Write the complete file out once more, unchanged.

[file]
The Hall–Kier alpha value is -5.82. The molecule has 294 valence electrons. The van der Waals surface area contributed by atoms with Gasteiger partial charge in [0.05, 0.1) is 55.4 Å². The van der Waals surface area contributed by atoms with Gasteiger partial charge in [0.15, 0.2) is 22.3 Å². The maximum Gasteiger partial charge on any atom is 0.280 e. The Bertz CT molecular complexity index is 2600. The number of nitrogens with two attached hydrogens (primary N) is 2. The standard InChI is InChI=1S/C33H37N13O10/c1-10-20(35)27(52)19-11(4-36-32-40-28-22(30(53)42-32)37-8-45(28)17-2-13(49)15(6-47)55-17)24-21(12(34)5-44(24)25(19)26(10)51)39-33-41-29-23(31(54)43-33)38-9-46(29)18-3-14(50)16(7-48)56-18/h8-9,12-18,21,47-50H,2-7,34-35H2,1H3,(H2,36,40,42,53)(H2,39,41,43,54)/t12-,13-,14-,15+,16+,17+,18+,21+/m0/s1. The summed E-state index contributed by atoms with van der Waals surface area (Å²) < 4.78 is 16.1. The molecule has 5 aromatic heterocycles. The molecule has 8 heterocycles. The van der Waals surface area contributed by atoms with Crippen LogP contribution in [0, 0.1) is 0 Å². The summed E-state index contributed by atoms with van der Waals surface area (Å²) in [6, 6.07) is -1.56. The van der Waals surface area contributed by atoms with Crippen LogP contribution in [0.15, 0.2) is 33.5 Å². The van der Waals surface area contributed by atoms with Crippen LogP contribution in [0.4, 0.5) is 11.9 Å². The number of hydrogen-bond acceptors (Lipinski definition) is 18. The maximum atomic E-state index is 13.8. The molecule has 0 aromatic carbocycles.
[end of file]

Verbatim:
The Hall–Kier alpha value is -5.82. The molecule has 294 valence electrons. The van der Waals surface area contributed by atoms with Gasteiger partial charge in [0.05, 0.1) is 55.4 Å². The van der Waals surface area contributed by atoms with Gasteiger partial charge in [0.15, 0.2) is 22.3 Å². The maximum Gasteiger partial charge on any atom is 0.280 e. The Bertz CT molecular complexity index is 2600. The number of nitrogens with two attached hydrogens (primary N) is 2. The standard InChI is InChI=1S/C33H37N13O10/c1-10-20(35)27(52)19-11(4-36-32-40-28-22(30(53)42-32)37-8-45(28)17-2-13(49)15(6-47)55-17)24-21(12(34)5-44(24)25(19)26(10)51)39-33-41-29-23(31(54)43-33)38-9-46(29)18-3-14(50)16(7-48)56-18/h8-9,12-18,21,47-50H,2-7,34-35H2,1H3,(H2,36,40,42,53)(H2,39,41,43,54)/t12-,13-,14-,15+,16+,17+,18+,21+/m0/s1. The summed E-state index contributed by atoms with van der Waals surface area (Å²) < 4.78 is 16.1. The molecule has 5 aromatic heterocycles. The molecule has 8 heterocycles. The van der Waals surface area contributed by atoms with Crippen LogP contribution in [0, 0.1) is 0 Å². The summed E-state index contributed by atoms with van der Waals surface area (Å²) in [6, 6.07) is -1.56. The van der Waals surface area contributed by atoms with Crippen LogP contribution in [0.15, 0.2) is 33.5 Å². The van der Waals surface area contributed by atoms with Crippen LogP contribution in [0.4, 0.5) is 11.9 Å². The number of hydrogen-bond acceptors (Lipinski definition) is 18. The maximum atomic E-state index is 13.8. The molecule has 0 aromatic carbocycles.